The GSAT-31 Satellite
The GSAT-31 is India’s latest geostationary communications satellite. It is positioned at a longitude of 48° East. The GSAT-31 is configured on ISRO’s enhanced I-2K bus structure to provide communications services from geostationary orbit in Ku-band (the portion of the electromagnetic spectrum in the microwave range of frequencies from 12 to 18 Gigahertz), for over 15 years.
With a lift-off mass of 2,536 Kilograms, the launch vehicle Ariane 5 VA-247 was launched from the Kourou Launch Base, located in the North-Eastern coast of South America. Flight VA247 was the first of 2019 that followed a year that marked 11 missions across the Arianespace fleet.
As scheduled, along with India’s GSAT-31, it was carrying the Saudi Geostationary Satellite 1/HellasSat 4, also called HS-4/SGS-1.
It is a dual payload condosat for KACST (King Abdulaziz City for Science and Technology– Saudi Arabia) and Hellas Sat (Greece – Cyprus). A condosat is a satellite that supports separate operator payloads on the same spacecraft bus.
The Saudi Geostationary Satellite 1 communications will offer advanced Ka-band spot beam communications services for the Kingdom of Saudi Arabia’s KACST (King Abdulaziz City for Science and Technology), which includes secure communications for the Gulf Cooperative Council region.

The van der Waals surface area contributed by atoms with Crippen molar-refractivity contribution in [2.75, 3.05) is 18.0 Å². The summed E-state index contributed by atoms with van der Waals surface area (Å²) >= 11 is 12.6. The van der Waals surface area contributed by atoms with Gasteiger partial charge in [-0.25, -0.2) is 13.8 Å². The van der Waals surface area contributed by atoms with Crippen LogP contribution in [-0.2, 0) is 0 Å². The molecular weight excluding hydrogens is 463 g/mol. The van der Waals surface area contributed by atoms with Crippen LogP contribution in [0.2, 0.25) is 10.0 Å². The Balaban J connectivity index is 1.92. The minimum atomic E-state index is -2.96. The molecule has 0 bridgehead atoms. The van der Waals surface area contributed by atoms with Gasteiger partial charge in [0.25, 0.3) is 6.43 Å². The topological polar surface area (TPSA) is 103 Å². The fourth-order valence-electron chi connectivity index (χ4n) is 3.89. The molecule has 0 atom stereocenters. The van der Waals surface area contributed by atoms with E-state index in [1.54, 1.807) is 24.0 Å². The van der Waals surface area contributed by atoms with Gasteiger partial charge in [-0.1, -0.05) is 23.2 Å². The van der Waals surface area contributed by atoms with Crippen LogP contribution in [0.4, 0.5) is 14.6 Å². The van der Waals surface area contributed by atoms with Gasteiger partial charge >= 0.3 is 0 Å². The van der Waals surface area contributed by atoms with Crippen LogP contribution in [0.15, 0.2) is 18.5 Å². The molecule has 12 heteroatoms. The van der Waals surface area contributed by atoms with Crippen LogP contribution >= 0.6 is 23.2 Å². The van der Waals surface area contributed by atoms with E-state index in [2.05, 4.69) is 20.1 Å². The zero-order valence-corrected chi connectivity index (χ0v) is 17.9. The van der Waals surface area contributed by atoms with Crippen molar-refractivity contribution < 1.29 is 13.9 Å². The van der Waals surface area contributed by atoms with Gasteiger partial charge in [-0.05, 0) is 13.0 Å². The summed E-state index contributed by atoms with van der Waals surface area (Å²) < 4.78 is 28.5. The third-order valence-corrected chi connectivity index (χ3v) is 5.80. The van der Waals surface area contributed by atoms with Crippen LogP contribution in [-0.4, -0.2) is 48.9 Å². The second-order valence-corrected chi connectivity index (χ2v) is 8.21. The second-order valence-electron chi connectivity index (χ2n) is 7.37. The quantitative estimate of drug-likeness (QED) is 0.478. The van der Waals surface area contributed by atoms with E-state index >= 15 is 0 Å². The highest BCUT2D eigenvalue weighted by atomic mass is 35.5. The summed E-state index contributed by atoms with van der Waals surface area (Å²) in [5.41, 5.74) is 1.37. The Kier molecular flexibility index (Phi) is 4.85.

ISRO’s Chairman said that the GSAT-31 is uniquely configured to provide flexible frequency segments and coverage. It is expected to provide communication services to the India’s mainland and islands.
The satellite will support direct-to-home (DTH) television services, connectivity to Very Small Aperture Terminals (VSATs) for ATMs, stock-exchange, digital satellite news gathering (DSNG), and e-governance applications.
It is designed to transfer bulk data for a variety of emerging telecommunication applications.
The satellite will also provide wide-range coverage to facilitate communication over large oceanic regions that include parts of the Arabian Sea, the Bay of Bengal, and the Indian Ocean, through a wide-band transponder.
After a 42-minute flight, the GSAT-31 separated from the Ariane-5 upper stage in an elliptical geosynchronous transfer orbit (GTO) with a perigee (nearest point to Earth) of 250 Kilometre and an apogee (farthest point to Earth) of 35,850 Kilometre inclined at an angle of 3.0° to the equator.
Following the separation, two solar arrays of the GSAT-31 were automatically deployed in quick succession. ISRO’s Master Control Facility at Hassan in Karnataka took over the command and control of the GSAT-31.
The release said that in the days ahead, scientists will conduct phase-wise orbit-raising manoeuvres to place the satellite in geostationary orbit (36,000 Kilometres above the equator) using its onboard propulsion system.
During the final stages of its orbit raising operations, the antenna reflector of the GSAT-31 will be deployed. After this, the satellite will be put in its final orbital configuration and will be operational after the successful completion of all in-orbit tests.